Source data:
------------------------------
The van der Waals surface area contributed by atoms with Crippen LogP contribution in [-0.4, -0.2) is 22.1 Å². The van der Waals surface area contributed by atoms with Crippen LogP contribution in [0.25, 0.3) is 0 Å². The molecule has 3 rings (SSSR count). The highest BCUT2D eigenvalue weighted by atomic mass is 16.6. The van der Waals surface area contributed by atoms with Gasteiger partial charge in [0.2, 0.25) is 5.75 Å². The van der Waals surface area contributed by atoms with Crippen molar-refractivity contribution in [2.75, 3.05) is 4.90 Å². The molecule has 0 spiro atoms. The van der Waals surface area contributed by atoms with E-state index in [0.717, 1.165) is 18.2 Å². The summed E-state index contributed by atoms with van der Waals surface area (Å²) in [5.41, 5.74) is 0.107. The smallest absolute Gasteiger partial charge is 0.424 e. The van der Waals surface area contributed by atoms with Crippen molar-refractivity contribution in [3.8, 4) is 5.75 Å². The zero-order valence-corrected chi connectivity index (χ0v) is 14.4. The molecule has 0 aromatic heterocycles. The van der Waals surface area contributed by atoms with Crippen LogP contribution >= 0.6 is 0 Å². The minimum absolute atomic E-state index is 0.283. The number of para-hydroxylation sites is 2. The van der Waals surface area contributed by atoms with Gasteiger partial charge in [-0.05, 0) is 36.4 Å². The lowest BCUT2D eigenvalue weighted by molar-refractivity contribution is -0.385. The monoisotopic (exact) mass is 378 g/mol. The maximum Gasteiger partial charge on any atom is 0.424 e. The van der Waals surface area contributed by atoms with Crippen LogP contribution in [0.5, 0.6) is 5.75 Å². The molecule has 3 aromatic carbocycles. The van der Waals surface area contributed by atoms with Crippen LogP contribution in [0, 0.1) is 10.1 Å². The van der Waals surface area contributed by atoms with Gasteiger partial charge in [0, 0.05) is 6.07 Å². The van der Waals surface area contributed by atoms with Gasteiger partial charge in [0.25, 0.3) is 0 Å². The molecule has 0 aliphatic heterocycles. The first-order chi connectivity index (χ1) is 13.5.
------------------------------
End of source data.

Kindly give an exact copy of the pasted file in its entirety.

The van der Waals surface area contributed by atoms with Crippen LogP contribution in [-0.4, -0.2) is 22.1 Å². The van der Waals surface area contributed by atoms with Crippen LogP contribution in [0.25, 0.3) is 0 Å². The molecule has 3 rings (SSSR count). The highest BCUT2D eigenvalue weighted by atomic mass is 16.6. The van der Waals surface area contributed by atoms with Gasteiger partial charge in [0.2, 0.25) is 5.75 Å². The van der Waals surface area contributed by atoms with Crippen molar-refractivity contribution in [2.75, 3.05) is 4.90 Å². The molecule has 0 spiro atoms. The van der Waals surface area contributed by atoms with E-state index in [0.717, 1.165) is 18.2 Å². The summed E-state index contributed by atoms with van der Waals surface area (Å²) in [5.41, 5.74) is 0.107. The smallest absolute Gasteiger partial charge is 0.424 e. The van der Waals surface area contributed by atoms with Crippen molar-refractivity contribution in [3.8, 4) is 5.75 Å². The zero-order valence-corrected chi connectivity index (χ0v) is 14.4. The molecule has 0 aromatic heterocycles. The van der Waals surface area contributed by atoms with Crippen LogP contribution >= 0.6 is 0 Å². The minimum absolute atomic E-state index is 0.283. The number of para-hydroxylation sites is 2. The van der Waals surface area contributed by atoms with Gasteiger partial charge in [-0.05, 0) is 36.4 Å². The lowest BCUT2D eigenvalue weighted by molar-refractivity contribution is -0.385. The monoisotopic (exact) mass is 378 g/mol. The maximum Gasteiger partial charge on any atom is 0.424 e. The van der Waals surface area contributed by atoms with Crippen LogP contribution in [0.5, 0.6) is 5.75 Å². The molecule has 3 aromatic carbocycles. The van der Waals surface area contributed by atoms with Crippen LogP contribution in [0, 0.1) is 10.1 Å². The van der Waals surface area contributed by atoms with Gasteiger partial charge in [0, 0.05) is 6.07 Å². The van der Waals surface area contributed by atoms with Gasteiger partial charge in [0.25, 0.3) is 0 Å². The molecule has 0 aliphatic heterocycles. The first-order chi connectivity index (χ1) is 13.5.